Rempstone, Bunny, Ruddington
|Kinchbus||Loughborough Circular||Shelthorpe, town centre, Thorpe Acre, Dishley|
The River Soar passes by to the east of the town. Navigation from Loughborough north towards the Trent was achieved in 1778 by the Loughborough Navigation, which terminates at Loughborough Wharf between Derby Road and Bridge Street. Subsequently the Leicester navigation was constructed, connecting to the Loughborough Navigation at Chain Bridge and to the River Soar south of the town. Both form part of the Grand Union Canal.
The now derelict Charnwood Forest Canal once linked Nanpantan (on the west side of Loughborough) with Thringstone, with goods being carried into Loughborough by a horse-drawn wagonway.
As with the rest of the British Isles and East Midlands, Loughborough experiences a maritime climate with cool summers and mild winters. The nearest Met Office weather station is at Sutton Bonington, about 3.5 miles due north of the town centre. The highest temperature recorded in that area was 34.8 °C (94.6 °F) on 3 August 1990.
Arts and heritage
Loughborough has five museums, the largest being the centrally located Charnwood Museum, which houses a range of exhibits reflecting the natural history, geology, industry and history of the area. Nearby in Queens Park is the Carillon and War Memorial, home to a small museum of military memorabilia from the First and Second World Wars. Loughborough Library is on Granby Street. Also to be found in the town centre, near the fine medieval All Saints parish church, is the Old Rectory. Dating back to 1288 the remaining portion of the Great Hall has been restored and houses a small museum run by the Loughborough and District Archaeological Society.
Loughborough has for more than a century been the home of John Taylor & Co bell founders and the firm has a museum—the Bellfoundry Museum—located on two floors telling the story of bell making over the centuries. The recording of the tolling bell at the beginning of Hells Bells, the first track on AC/DC's 1980 album Back in Black was made on a quarter weight near replica of the Denison bell in the Carillon war memorial, .
There is a museum at the Great Central Railway station illustrating the history of the railway from its earliest days up to its present state as a double-track preserved heritage railway.
Although it has no dedicated art gallery, fine pieces of sculpture can be found in the town's environs, including recently installed sculptures from a local artist in commemoration of the First World War Centenary outside of Charnwood Museum, and the ‘Sock Man’, a bronze statue celebrating Loughborough's association with the hosiery industry. This can be found in the Market Place near the Loughborough Town Hall, which itself contains a number of art works.
The Loughborough Town Hall is the venue for a range of events, including concerts, exhibitions, musicals, comedy shows and a Christmas pantomime. Groups make use of the town hall for their shows.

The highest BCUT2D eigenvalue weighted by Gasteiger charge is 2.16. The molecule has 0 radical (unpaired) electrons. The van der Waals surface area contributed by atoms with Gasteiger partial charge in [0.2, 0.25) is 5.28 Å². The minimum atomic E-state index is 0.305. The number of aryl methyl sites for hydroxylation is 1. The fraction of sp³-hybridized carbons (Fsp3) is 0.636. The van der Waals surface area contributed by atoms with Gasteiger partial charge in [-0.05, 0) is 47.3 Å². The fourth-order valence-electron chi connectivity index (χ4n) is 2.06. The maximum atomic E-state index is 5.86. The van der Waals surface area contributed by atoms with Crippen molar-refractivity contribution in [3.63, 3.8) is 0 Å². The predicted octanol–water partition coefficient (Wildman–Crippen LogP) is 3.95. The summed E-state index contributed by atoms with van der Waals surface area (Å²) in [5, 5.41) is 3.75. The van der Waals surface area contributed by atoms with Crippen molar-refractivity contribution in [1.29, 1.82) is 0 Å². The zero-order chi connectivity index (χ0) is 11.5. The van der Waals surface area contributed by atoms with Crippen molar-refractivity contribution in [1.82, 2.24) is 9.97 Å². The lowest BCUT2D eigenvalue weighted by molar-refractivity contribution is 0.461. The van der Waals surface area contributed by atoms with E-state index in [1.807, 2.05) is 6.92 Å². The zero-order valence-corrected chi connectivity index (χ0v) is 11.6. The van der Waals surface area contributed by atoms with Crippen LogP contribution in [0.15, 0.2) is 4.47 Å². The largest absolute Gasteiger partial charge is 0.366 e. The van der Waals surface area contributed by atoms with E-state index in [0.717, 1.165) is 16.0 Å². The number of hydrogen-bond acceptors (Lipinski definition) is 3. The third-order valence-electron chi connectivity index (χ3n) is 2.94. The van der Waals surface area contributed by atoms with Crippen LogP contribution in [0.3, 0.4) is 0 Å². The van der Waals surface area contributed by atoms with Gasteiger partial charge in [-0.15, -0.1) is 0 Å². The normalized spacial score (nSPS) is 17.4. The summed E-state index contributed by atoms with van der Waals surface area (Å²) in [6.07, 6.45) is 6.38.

Events are also organised by Charnwood Arts, a voluntary managed and professionally staffed body, which promotes a year-round programme of professional performances across the borough. The organisation is responsible for The Picnic In the Park event, which was inaugurated in 1980 and is held in Queens Park in May. Streets Alive, jointly organised by Charnwood Arts and Charnwood Borough Council takes place at a similar time of year.
The Loughborough Canal Festival, which started in 1997, is an annual event in May centred on Chain Bridge.
Great Central Railway is a heritage railway based at Loughborough Central Station, which is south of the town centre. It is operated largely by volunteers and trains run every weekend of the year and bank holidays, as well as daily during the summer.
Every November, the street fair takes over the centre of the town and closes the A6 and other roads. The fair runs from Wednesday afternoon until Saturday night. The fair has many rides, amusement arcades, food stands and games.
The town has an Odeon cinema. This cinema was designed by Archibald Hurley Robinson. There are six screens in the theatre, which is built to an art deco style. The cinema was built in 1914 as the Empire Cinema, and was remodelled in 1936 by Archibald Hurley Robinson as the New Empire Cinema. Over the years it has been named the Palm Court and Ballroom, Empire, Essoldo, Classic, Curzon and Reel.
Loughborough is twinned with:
- Épinal, Vosges, France
- Gembloux, Namur, Belgium
- Schwäbisch Hall, Baden-Württemberg, Germany
- Zamość, Lublin Voivodeship, Poland
Loughborough has a friendship link with Bhavnagar, Gujarat, India
Closest cities and towns
This list is of the closest cities and towns to the town of Loughborough. This list does not include villages.
|Derby, Belper, Ashbourne||Beeston, Nottingham||Grantham, Newark-on-Trent|
|Shepshed, Ashby-de-la-Zouch, Burton-upon-Trent||Melton Mowbray, Spalding|
|Hinckley, Nuneaton||Leicester, Wigston Magna,||Corby, Kettering|
Images for kids
The Brush engineering works
Loughborough Facts for Kids. Kiddle Encyclopedia.